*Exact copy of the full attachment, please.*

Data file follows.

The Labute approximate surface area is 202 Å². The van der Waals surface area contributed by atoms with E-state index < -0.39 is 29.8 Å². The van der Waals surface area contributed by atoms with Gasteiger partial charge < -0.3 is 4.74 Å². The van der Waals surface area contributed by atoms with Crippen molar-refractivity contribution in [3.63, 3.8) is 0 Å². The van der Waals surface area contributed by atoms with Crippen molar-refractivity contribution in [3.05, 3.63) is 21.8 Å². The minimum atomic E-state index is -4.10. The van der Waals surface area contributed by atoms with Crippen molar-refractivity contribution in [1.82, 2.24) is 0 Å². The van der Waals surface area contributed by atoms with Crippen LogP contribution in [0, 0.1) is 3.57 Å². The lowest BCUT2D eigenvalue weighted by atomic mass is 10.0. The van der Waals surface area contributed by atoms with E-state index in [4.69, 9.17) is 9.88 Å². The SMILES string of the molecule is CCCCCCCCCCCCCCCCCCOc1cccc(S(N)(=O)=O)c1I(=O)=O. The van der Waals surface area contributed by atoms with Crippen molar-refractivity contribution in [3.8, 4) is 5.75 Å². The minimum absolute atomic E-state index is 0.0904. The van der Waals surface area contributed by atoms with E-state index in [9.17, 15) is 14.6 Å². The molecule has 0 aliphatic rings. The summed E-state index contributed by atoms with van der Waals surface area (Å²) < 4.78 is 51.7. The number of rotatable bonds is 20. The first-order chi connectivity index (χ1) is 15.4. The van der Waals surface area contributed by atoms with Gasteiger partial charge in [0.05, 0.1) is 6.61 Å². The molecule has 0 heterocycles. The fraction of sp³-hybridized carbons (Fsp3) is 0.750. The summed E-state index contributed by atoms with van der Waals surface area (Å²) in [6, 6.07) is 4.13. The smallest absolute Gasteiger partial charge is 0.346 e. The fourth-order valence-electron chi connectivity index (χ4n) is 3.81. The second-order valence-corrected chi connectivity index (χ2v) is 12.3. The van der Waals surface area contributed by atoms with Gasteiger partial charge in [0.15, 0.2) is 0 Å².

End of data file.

The Labute approximate surface area is 202 Å². The van der Waals surface area contributed by atoms with E-state index < -0.39 is 29.8 Å². The van der Waals surface area contributed by atoms with Gasteiger partial charge < -0.3 is 4.74 Å². The van der Waals surface area contributed by atoms with Crippen molar-refractivity contribution in [3.63, 3.8) is 0 Å². The van der Waals surface area contributed by atoms with Crippen molar-refractivity contribution in [3.05, 3.63) is 21.8 Å². The minimum atomic E-state index is -4.10. The van der Waals surface area contributed by atoms with Crippen molar-refractivity contribution in [1.82, 2.24) is 0 Å². The van der Waals surface area contributed by atoms with Crippen LogP contribution in [0, 0.1) is 3.57 Å². The lowest BCUT2D eigenvalue weighted by atomic mass is 10.0. The van der Waals surface area contributed by atoms with E-state index in [4.69, 9.17) is 9.88 Å². The SMILES string of the molecule is CCCCCCCCCCCCCCCCCCOc1cccc(S(N)(=O)=O)c1I(=O)=O. The van der Waals surface area contributed by atoms with Crippen molar-refractivity contribution in [3.8, 4) is 5.75 Å². The minimum absolute atomic E-state index is 0.0904. The van der Waals surface area contributed by atoms with E-state index in [9.17, 15) is 14.6 Å². The molecule has 0 aliphatic rings. The summed E-state index contributed by atoms with van der Waals surface area (Å²) < 4.78 is 51.7. The number of rotatable bonds is 20. The first-order chi connectivity index (χ1) is 15.4. The van der Waals surface area contributed by atoms with Gasteiger partial charge in [0.05, 0.1) is 6.61 Å². The molecule has 0 heterocycles. The fraction of sp³-hybridized carbons (Fsp3) is 0.750. The summed E-state index contributed by atoms with van der Waals surface area (Å²) in [6, 6.07) is 4.13. The smallest absolute Gasteiger partial charge is 0.346 e. The fourth-order valence-electron chi connectivity index (χ4n) is 3.81. The second-order valence-corrected chi connectivity index (χ2v) is 12.3. The van der Waals surface area contributed by atoms with Gasteiger partial charge in [0.15, 0.2) is 0 Å².